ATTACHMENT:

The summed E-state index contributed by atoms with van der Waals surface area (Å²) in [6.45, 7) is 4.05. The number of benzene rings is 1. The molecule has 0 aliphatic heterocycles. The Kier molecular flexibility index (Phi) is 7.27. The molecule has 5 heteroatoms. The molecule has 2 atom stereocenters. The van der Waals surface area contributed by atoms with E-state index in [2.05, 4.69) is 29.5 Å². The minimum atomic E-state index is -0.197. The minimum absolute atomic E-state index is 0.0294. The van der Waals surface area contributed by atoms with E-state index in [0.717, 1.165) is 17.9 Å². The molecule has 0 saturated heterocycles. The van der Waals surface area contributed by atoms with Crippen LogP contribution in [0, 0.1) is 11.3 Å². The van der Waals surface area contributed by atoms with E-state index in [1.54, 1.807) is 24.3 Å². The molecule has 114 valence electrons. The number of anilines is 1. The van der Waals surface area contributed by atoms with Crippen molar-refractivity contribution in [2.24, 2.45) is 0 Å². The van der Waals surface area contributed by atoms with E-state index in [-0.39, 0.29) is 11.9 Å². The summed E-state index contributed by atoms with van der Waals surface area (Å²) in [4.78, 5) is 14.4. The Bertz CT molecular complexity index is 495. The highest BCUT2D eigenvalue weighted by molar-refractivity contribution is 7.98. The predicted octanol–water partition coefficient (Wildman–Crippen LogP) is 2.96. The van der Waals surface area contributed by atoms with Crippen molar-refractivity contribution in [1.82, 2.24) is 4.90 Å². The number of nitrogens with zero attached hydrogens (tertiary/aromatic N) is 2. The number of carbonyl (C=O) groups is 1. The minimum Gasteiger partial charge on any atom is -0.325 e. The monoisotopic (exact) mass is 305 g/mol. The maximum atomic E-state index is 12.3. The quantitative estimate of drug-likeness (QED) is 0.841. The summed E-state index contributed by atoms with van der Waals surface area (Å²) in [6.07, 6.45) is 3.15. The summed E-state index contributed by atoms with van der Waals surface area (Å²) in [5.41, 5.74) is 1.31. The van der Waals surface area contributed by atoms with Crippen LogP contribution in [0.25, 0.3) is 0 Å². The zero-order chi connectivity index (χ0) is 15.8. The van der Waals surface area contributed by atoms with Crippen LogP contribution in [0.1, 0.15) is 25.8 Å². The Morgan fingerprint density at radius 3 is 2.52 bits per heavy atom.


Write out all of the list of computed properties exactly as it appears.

The summed E-state index contributed by atoms with van der Waals surface area (Å²) in [6.45, 7) is 4.05. The number of benzene rings is 1. The molecule has 0 aliphatic heterocycles. The Kier molecular flexibility index (Phi) is 7.27. The molecule has 5 heteroatoms. The molecule has 2 atom stereocenters. The van der Waals surface area contributed by atoms with E-state index in [2.05, 4.69) is 29.5 Å². The minimum atomic E-state index is -0.197. The minimum absolute atomic E-state index is 0.0294. The van der Waals surface area contributed by atoms with E-state index in [0.717, 1.165) is 17.9 Å². The molecule has 0 saturated heterocycles. The van der Waals surface area contributed by atoms with Crippen LogP contribution in [0, 0.1) is 11.3 Å². The van der Waals surface area contributed by atoms with E-state index in [1.54, 1.807) is 24.3 Å². The molecule has 114 valence electrons. The number of anilines is 1. The van der Waals surface area contributed by atoms with Crippen molar-refractivity contribution in [2.24, 2.45) is 0 Å². The van der Waals surface area contributed by atoms with E-state index in [-0.39, 0.29) is 11.9 Å². The summed E-state index contributed by atoms with van der Waals surface area (Å²) in [4.78, 5) is 14.4. The Bertz CT molecular complexity index is 495. The highest BCUT2D eigenvalue weighted by molar-refractivity contribution is 7.98. The predicted octanol–water partition coefficient (Wildman–Crippen LogP) is 2.96. The van der Waals surface area contributed by atoms with Crippen molar-refractivity contribution in [1.82, 2.24) is 4.90 Å². The number of nitrogens with zero attached hydrogens (tertiary/aromatic N) is 2. The number of carbonyl (C=O) groups is 1. The minimum Gasteiger partial charge on any atom is -0.325 e. The monoisotopic (exact) mass is 305 g/mol. The maximum atomic E-state index is 12.3. The quantitative estimate of drug-likeness (QED) is 0.841. The summed E-state index contributed by atoms with van der Waals surface area (Å²) in [6.07, 6.45) is 3.15. The summed E-state index contributed by atoms with van der Waals surface area (Å²) in [5.41, 5.74) is 1.31. The van der Waals surface area contributed by atoms with Crippen LogP contribution in [0.25, 0.3) is 0 Å². The zero-order chi connectivity index (χ0) is 15.8. The van der Waals surface area contributed by atoms with Crippen LogP contribution in [0.1, 0.15) is 25.8 Å². The Morgan fingerprint density at radius 3 is 2.52 bits per heavy atom.